Recently I have come to the realisation that legal work, no matter how process driven, black-letter orientated or intellectually challenging, is heavily focused on one thing – that is, commerciality. While law school prepares us on the fine print, what it fails to instill is a sense of commercial dexterity that is necessary to operate in the legal marketplace. Arguably, post-graduate industry specific training exists to fill these holes in legal education, however, it remains an issue that we law graduates aren't adequately skilled in the whole process of lawyering from the outset.

At its core, good lawyering comes down to technical prowess, as well as a sound knowledge of how a law firm operates; its functions, economic impetus, competitive tensions and above all its client portfolio. At the end of the day, law firms are businesses. While practising law is an aspect of that business, it is not practised in a vacuum. No matter the area, all lawyering is intimately and intrinsically linked to the operational functioning of the firm as a whole.

Recently, there has been a lot of commentary on this. It has been suggested that it is the role of firm-specific graduate programs to up-skill young lawyers in a more particularised skill set – whether it is a precise area of law or commerciality more generally. This argument however, is entirely predicated on erroneous assumptions. Firstly, in this highly-competitive market where there is a recorded gluttony of top-rank law students, not all graduates can secure a graduate role. Secondly, not all firms have the time and resources to provide training in generalist economic and business-orientated skills.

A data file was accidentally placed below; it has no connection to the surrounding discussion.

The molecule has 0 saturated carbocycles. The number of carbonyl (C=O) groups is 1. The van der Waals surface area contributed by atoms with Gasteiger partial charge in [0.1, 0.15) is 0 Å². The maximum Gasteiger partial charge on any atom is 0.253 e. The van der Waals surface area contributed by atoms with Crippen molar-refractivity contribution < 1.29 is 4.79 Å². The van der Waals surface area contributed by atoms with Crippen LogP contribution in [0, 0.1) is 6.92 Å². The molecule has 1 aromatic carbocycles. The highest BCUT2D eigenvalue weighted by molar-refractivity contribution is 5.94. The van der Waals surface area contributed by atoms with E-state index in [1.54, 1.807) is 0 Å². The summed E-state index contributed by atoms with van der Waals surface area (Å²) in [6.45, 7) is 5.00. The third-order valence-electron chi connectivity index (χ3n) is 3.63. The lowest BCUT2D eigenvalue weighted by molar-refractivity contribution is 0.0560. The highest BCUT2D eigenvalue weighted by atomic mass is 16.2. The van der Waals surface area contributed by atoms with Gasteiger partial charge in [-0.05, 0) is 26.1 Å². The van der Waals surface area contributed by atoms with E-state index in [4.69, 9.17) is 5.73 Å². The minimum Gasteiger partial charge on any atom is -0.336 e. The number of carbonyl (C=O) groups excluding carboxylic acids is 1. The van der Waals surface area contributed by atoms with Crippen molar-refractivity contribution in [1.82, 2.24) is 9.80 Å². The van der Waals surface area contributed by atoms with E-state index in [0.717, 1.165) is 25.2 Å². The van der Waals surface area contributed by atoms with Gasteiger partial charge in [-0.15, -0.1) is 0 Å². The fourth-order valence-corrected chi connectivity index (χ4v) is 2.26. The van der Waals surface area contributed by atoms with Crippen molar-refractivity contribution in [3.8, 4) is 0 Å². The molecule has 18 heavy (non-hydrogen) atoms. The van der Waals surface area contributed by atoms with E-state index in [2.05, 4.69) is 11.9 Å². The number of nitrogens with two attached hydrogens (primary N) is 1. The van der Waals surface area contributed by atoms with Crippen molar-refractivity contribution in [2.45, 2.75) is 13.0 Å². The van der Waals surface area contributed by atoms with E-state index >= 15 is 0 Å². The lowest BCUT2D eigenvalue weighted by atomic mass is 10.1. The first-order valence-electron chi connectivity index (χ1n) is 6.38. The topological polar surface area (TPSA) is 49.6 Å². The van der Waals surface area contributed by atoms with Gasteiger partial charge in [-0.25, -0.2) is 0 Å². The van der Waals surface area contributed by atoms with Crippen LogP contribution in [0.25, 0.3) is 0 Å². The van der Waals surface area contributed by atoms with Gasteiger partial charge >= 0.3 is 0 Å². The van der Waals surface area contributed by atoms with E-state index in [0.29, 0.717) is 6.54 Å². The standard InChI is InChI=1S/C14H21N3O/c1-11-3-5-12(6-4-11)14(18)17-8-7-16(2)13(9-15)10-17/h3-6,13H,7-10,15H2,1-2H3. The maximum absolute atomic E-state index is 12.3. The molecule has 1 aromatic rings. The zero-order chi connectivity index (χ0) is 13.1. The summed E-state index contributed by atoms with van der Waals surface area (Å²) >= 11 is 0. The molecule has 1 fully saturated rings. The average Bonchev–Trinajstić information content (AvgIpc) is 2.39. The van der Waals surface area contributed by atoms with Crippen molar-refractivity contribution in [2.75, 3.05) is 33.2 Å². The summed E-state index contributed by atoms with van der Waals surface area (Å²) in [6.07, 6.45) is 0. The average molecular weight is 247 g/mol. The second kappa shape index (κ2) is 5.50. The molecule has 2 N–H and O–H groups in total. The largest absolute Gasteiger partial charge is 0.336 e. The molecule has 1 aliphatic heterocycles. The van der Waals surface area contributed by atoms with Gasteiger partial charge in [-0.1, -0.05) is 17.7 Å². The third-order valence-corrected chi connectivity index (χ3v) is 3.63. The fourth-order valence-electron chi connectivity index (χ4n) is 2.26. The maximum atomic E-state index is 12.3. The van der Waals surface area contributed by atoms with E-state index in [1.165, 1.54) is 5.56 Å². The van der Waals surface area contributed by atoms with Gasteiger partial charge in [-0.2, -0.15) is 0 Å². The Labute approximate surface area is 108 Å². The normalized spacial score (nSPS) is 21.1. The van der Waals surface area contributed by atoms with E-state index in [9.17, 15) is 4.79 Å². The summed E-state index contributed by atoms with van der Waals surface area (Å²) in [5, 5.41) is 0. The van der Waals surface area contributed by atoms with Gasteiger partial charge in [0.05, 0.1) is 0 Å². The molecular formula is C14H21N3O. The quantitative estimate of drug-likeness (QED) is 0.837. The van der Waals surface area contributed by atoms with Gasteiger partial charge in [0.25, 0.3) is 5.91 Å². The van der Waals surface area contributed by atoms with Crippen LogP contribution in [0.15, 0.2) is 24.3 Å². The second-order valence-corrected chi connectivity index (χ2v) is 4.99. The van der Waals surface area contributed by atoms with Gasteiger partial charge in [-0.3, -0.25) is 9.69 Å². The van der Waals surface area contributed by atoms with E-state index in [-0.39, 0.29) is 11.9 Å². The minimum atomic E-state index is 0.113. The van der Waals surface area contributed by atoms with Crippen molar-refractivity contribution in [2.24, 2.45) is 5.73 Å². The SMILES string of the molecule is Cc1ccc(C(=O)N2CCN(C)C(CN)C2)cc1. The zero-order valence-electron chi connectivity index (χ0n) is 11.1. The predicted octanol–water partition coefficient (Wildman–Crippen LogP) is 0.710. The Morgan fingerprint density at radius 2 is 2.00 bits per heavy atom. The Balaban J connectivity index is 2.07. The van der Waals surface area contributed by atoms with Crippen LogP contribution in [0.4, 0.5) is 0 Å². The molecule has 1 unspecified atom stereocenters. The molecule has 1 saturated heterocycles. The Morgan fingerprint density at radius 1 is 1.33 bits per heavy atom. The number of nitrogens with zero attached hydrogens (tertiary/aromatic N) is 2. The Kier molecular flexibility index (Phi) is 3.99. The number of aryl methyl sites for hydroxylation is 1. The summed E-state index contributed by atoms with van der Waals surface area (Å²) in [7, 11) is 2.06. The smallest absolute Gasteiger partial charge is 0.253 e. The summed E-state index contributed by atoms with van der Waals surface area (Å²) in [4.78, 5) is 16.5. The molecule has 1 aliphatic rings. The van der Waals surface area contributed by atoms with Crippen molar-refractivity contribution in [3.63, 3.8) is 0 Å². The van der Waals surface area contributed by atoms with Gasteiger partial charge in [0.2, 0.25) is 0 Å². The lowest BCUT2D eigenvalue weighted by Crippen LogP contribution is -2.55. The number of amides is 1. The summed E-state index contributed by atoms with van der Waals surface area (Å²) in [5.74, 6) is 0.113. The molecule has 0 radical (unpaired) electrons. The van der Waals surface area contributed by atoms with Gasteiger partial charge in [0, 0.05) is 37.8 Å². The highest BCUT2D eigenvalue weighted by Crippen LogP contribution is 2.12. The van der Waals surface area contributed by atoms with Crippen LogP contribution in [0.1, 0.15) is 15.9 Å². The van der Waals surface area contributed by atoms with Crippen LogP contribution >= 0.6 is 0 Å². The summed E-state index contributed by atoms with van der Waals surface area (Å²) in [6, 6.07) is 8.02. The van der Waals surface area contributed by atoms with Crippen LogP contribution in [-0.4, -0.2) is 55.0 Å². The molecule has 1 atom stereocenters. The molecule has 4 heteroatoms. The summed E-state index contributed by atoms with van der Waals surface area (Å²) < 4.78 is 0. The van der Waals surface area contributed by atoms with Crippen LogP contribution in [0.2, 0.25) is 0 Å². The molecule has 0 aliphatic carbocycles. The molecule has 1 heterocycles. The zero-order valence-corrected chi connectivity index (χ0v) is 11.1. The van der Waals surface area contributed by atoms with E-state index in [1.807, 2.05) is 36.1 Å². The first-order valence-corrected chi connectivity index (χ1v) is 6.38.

What this means is that primary legal education should expand to include a wider set of skills to assist students in navigating through the grey area between academic legal application and real-world lawyering. This does not mean process-orientated intelligence, like the writing of affidavits or court filing and procedure, which is heavily focused upon at the PLT stage. Instead, even more basic skills like client management, document management and maintaining a case file suitable for potential discovery and court use should be touched upon.

While law school teaches us how to think, read and write like a lawyer, it does not teach us how to actually be one. It is easy for us to rationalise a lack of business acumen as attributable to being a newcomer, but for me at least, it should stand as a signifier of the failings of the system more generally. I am a strong advocate of the belief that the teaching of legal theory and legislative intricacy should be buttressed by a sound understanding of legal practicality rooted in catering to nuanced client desires and expectations.